Pozzuoli: handpicked hotels and insider tips
Constructed in 529 B.C, Pozzuoli lived its moment of greatest glory after the Romans conquered the Campania region in 338 B.C. Known at the time as "Puteoli", in virtue of the numerous thermal springs to be found in the area, Pozzuoli was one of the most important ports of the Mediterranean, a strategic merchant town as well as military base of great significance.
An indication of the magnitude of Pozzuoli's international commercial status and the historical importancemreached between the 2nd and 1st century B.C. are the remains of numerous grand public buildings such as the Amphitheatre Flavio, the Cathedral, the Cardito Swimming baths and the Serapide Temple. The ceramic and glass making industries are still of great relevance at Pozzuoli.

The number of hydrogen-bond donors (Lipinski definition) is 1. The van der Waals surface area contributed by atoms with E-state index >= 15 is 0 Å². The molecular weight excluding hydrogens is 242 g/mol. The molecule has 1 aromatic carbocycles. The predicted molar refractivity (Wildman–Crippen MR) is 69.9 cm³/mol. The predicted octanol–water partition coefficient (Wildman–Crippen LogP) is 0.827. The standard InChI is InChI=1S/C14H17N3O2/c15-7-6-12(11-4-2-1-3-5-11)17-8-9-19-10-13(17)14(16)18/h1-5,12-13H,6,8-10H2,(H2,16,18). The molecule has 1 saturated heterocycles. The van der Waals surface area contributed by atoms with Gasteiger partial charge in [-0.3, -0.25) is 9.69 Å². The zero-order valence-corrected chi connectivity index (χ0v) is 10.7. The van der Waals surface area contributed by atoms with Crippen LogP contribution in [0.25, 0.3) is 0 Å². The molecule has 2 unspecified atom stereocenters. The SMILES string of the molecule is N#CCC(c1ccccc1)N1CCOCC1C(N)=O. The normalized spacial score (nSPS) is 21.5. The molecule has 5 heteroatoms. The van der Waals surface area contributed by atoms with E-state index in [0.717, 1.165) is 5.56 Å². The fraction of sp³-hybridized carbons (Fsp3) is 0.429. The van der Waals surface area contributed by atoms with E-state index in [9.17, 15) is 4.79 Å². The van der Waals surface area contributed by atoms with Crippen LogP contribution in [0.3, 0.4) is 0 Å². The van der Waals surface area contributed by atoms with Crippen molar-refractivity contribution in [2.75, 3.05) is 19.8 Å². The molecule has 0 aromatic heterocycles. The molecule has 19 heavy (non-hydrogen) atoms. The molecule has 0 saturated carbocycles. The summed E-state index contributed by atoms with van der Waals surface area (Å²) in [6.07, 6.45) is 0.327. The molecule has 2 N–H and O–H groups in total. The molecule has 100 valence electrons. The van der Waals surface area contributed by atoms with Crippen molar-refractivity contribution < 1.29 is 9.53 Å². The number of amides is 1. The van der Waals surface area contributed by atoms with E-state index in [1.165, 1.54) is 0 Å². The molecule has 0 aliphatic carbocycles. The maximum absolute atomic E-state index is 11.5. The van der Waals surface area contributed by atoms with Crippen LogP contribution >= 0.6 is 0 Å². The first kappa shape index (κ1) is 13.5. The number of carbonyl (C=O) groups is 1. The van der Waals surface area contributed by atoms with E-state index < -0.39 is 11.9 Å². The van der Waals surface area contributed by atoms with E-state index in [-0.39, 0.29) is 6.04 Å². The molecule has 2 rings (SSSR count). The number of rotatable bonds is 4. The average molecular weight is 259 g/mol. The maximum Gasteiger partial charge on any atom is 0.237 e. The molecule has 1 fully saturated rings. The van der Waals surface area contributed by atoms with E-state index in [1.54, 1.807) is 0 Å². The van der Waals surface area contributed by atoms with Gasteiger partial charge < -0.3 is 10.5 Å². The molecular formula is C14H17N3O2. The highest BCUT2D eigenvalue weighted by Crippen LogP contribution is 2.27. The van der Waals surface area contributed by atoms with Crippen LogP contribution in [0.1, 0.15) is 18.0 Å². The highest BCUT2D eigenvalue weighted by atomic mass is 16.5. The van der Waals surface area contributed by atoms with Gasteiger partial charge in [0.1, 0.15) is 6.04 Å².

Visitors should be sure they don't miss the chance to visit the Cuma archaeological site from where to admire fabulous views over the Bay, Capo Miseno, and the D'Averno and Lucrino lakes. Whilst at Cuma tourists can visit the Antrum of the Cuman Sibyl and the Roman Crypt, the Acropolis and the remains of a large thermal bathing establishment.